Sandra Maried Amarando; Gwen Ellen Arenson; Vicki Lynn Berger, president; Karen Leigh Carpenter, asst. rush chairman; Loribeth Cohen; Stacey Lynn Crawford; Melissa Ann Dallas; Cinda Ruth Dearth; Lynn Marie Dixon; Heidi Renee Forrest, pledge educator; Dana Anne Gilhool, social chairman; Catherine Elaine Haggerty; Mary Kathleen Helwig, rush chairman; Carol Horswood, philanthropy chairman; Beth Ann Irvin; Nicole Lane Kelley, Panhellenic representative; Lisa Koehler; Leah Elizabeth Larkin; Virginia E. Londahl; Kristine Lynn Luzaich; Karen Rae Lynn, treasurer; Marni Lynn Matheny; Beth R. McCloy, scholarship chairman; Cynthia Ann McCutcheon; Patricia Eileen Meehan, vice president; Dawn Katrine Moore; Eireann Kathleen Nawrocki, chapter relations; Margaret Eileen Ruby, public relations; Dede Ann Richmond, recording secretary; Natalie Ross, historian; Tracy Lyn Sanders; Julie Ann Schaefer, asst. treasurer; Kathleen Erin Shaw; Stacy Lee Stephens, pledge trainer; Janet Lynn Stickler; Karen Trax, activities chairman; Dania Racquel Vasquez, songleader; Laura Elizabeth White; Glenna Elaine Wolman; and Joann Foran Yarian, corresponding secretary.
Excitement was in the air at West Virginia University when members of the soon-to-be installed Sigma Alpha chapter of Alpha Omicron Pi met AOII International President Peg Crawford at the Morgantown Airport on Friday afternoon, August 22, 1986.
Tomorrow would be a big day but Friday night was set aside for quiet thinking and reflecting on what sister-1 hood really is. It had been a hectic past year meeting requirements for installa- tion but it was time, and the Mountain- eers were ready for Roses!
Peg Crawford officiated Saturday afternoon at the installation of the 10th sorority on the campus of WVU and was assisted by Nancy Bowers, regional vice president, and Jan Slagowski, regional director.
But the ceremonies would not have been complete without a Rose Banquet held at a downtown restaurant. Sigma Alpha chapter was presented with an assortment of gifts and Sigma Alpha Chapter President Vicki Berger was presented with her president's ring and gavel.
The newly installed Sigma Alpha chapter has much to thank Maria Hall, chapter adviser and Lisa Bragg, alumnae adviser, for their guidance over the past year and their preparation for this special weekend.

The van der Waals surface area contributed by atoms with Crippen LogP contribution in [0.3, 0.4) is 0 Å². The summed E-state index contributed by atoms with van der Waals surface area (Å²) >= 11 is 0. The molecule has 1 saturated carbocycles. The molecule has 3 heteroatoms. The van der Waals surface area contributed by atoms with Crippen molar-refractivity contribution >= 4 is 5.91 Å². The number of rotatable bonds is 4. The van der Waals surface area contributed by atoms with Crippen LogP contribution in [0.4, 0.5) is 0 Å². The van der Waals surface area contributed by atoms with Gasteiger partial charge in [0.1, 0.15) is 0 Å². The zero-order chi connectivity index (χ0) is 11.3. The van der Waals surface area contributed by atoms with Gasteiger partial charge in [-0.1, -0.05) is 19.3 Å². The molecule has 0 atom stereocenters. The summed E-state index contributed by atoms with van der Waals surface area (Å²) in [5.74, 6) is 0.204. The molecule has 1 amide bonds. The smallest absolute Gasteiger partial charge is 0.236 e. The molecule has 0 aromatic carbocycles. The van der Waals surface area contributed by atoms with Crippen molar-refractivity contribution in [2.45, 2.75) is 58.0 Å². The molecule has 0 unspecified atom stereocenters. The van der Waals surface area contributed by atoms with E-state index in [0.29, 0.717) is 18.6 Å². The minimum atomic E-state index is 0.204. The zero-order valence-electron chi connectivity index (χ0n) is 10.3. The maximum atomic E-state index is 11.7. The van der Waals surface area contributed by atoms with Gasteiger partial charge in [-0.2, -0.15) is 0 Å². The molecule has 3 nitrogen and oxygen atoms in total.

During the past year the Greek system at WVU felt the presence of AOII on campus. AOII tied for 1st place in the Sigma Chi Derby Days and took 2nd place in the campus Air Band Competition. Robert Palmer's video "Addicted to Love" never looked so good! The sisters pulled off The Great Panda Pay-off, the first successful philanthropy fund-raiser, by kidnapping and ransoming the
AOII sisters from other collegiate
chapters visited WVU to help out with
the ceremonies, if not only to lend moral
support. Collegians from Epsilon Alpha
chapter of Penn State University, fraternity presidents. AOD was also
Gamma Beta chapter of Indiana Uni- versity of Pennsylvania, Gamma Alpha chapter of George Mason University of Virginia, and Chi Beta chapter from the University of Virginia are those sisters who were there to share the event.
active in Greek Week and held their first informal rush. The first Rose Formal was a success, too.
Those collegians who make up the sisterhood of Sigma Alpha chapter at WVU are;
6
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AOII Achieves Another First!
Sue Lewis
AOfl Executive Director
Shelly Johns
Shelley Johns, a member of Kappa Alpha chapter at Indiana State Univer- sity, has recently received several scholastic awards and academic honors.
At the annual ISU Honor's Day, Shelley received a $1,000 Pulliam Scholarship through the Department of Journalism. This is the highest award for Journalism majors at the university who are actively engaged in newspaper journalism and show promise of becoming outstanding journalists.
Shelley also received two other scholarships this semester—one through Student Life and Panhellenic at ISU and one through Kappa Alpha chapter— the Nola E. Williams Scholarship.
After being named to Who's Who Among Students in American Univer- sities and Colleges, Shelley also received recognition as one of ISU's eleven Outstanding Juniors.
But Shelley does more than just study. She has also held several leader- ship roles in various campus activities and in Alpha Omicron Pi. Currently she is Chapter Relations Chairperson in charge of Programming, Sisterhood and Morale and will serve as a Rush Counselor this fall.